hottest month and the coldest is but 17 degrees Fahrenheit.

In New Zealand the rabbit plague began at Bluff. The man who introduced
the rabbit there was banqueted and lauded; but they would hang him, now,
if they could get him. In England the natural enemy of the rabbit is
detested and persecuted; in the Bluff region the natural enemy of the
rabbit is honored, and his person is sacred. The rabbit's natural enemy
in England is the poacher, in Bluff its natural enemy is the stoat, the
weasel, the ferret, the cat, and the mongoose. In England any person
below the Heir who is caught with a rabbit in his possession must
satisfactorily explain how it got there, or he will suffer fine and
imprisonment, together with extinction of his peerage; in Bluff, the cat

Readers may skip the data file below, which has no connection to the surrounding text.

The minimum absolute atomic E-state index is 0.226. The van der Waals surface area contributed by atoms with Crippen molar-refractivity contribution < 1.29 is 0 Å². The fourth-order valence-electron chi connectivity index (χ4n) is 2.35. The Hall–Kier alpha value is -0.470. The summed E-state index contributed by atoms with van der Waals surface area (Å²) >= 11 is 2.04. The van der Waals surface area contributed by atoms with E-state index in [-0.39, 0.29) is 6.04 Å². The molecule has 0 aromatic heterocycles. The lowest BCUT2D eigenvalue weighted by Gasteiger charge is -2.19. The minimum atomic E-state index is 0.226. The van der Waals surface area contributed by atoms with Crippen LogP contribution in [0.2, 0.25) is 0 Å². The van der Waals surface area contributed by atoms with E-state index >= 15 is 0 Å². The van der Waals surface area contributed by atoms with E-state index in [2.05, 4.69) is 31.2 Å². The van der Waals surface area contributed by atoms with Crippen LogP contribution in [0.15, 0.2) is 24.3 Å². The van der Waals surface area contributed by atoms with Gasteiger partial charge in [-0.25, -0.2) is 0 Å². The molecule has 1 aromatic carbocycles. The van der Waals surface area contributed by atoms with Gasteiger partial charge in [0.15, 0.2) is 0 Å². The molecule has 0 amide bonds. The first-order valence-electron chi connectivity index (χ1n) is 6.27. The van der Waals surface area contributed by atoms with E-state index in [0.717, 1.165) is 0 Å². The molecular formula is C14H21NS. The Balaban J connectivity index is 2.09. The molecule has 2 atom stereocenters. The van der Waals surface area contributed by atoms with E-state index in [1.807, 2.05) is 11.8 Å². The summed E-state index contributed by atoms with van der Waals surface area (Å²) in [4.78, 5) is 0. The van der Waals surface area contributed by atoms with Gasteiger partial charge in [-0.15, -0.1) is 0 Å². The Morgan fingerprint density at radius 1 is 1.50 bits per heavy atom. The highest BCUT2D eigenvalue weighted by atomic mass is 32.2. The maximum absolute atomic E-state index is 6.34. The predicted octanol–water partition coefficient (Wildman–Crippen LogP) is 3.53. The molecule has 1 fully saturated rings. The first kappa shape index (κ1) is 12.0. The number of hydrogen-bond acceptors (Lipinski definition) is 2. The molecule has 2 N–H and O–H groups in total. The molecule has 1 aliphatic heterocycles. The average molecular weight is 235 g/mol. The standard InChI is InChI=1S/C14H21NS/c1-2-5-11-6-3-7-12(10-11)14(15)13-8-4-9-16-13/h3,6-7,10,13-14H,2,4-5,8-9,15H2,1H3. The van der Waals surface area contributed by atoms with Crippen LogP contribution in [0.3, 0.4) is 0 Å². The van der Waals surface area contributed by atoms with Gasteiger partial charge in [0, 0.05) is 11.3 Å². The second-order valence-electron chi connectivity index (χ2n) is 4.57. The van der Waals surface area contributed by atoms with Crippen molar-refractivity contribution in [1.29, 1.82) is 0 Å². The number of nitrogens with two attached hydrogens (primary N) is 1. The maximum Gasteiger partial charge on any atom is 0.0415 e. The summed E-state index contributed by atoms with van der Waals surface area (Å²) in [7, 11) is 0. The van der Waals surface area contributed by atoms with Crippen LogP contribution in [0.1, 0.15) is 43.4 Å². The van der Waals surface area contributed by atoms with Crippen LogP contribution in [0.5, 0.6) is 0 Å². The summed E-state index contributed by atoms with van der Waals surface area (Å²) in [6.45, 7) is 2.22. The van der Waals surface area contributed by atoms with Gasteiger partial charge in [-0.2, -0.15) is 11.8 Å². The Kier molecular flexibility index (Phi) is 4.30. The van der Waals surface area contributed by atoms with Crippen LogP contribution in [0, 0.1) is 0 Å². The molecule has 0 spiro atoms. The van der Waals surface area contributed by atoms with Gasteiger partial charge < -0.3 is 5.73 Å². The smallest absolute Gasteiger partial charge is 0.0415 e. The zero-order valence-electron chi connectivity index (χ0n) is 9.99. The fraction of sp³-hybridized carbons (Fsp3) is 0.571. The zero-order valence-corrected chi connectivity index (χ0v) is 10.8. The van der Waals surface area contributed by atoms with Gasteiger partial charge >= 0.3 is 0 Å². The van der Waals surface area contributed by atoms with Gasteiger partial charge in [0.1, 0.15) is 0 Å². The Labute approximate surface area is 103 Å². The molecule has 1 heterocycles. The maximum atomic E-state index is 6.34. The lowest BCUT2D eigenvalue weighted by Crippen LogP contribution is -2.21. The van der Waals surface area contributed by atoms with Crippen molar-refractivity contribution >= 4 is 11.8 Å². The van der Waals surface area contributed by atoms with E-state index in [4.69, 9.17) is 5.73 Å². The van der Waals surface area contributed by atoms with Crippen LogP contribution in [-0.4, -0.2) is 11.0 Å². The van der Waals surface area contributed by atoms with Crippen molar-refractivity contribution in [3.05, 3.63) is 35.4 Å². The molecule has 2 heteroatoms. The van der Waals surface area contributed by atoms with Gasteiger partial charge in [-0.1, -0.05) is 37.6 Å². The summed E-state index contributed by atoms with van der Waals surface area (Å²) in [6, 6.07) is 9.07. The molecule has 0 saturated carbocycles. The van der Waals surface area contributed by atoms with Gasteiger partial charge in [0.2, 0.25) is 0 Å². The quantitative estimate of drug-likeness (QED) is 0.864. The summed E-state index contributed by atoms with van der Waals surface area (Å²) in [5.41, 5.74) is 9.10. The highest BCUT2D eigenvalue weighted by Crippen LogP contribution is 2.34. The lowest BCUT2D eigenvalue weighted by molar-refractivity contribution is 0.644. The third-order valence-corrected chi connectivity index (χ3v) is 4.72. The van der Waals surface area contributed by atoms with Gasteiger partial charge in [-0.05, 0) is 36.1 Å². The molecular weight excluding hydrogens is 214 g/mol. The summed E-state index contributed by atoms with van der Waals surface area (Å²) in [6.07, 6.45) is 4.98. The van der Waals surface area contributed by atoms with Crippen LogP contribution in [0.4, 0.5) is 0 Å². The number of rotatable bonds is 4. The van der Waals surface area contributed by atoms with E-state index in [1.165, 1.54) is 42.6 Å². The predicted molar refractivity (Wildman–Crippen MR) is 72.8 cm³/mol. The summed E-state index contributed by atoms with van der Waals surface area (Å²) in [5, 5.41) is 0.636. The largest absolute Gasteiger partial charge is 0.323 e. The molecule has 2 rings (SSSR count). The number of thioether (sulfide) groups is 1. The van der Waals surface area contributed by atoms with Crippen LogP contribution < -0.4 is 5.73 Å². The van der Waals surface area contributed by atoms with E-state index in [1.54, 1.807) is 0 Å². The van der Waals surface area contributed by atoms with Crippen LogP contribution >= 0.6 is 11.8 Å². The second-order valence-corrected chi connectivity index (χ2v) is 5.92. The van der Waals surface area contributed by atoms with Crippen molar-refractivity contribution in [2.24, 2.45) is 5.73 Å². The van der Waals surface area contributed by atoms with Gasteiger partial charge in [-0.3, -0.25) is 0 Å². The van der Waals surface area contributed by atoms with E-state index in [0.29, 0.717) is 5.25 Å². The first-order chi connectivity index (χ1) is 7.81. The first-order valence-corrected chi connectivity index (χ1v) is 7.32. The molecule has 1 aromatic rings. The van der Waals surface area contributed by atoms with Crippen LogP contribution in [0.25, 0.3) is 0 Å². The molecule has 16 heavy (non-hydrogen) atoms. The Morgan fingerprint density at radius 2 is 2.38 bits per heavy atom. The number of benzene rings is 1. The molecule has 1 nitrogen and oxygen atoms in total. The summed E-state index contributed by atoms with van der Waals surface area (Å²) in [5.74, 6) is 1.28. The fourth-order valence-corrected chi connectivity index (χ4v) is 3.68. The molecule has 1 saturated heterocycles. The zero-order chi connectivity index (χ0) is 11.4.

found with a rabbit in its possession does not have to explain--everybody
looks the other way; the person caught noticing would suffer fine and
imprisonment, with extinction of peerage. This is a sure way to
undermine the moral fabric of a cat. Thirty years from now there will
not be a moral cat in New Zealand. Some think there is none there now.
In England the poacher is watched, tracked, hunted--he dare not show his
face; in Bluff the cat, the weasel, the stoat, and the mongoose go up and
down, whither they will, unmolested. By a law of the legislature, posted
where all may read, it is decreed that any person found in possession of
one of these creatures (dead) must satisfactorily explain the
circumstances or pay a fine of not less than L5, nor more than L20. The
revenue from this source is not large. Persons who want to pay a hundred
dollars for a dead cat are getting rarer and rarer every day. This is
bad, for the revenue was to go to the endowment of a University. All
governments are more or less short-sighted: in England they fine the
poacher, whereas he ought to be banished to New Zealand. New Zealand
would pay his way, and give him wages.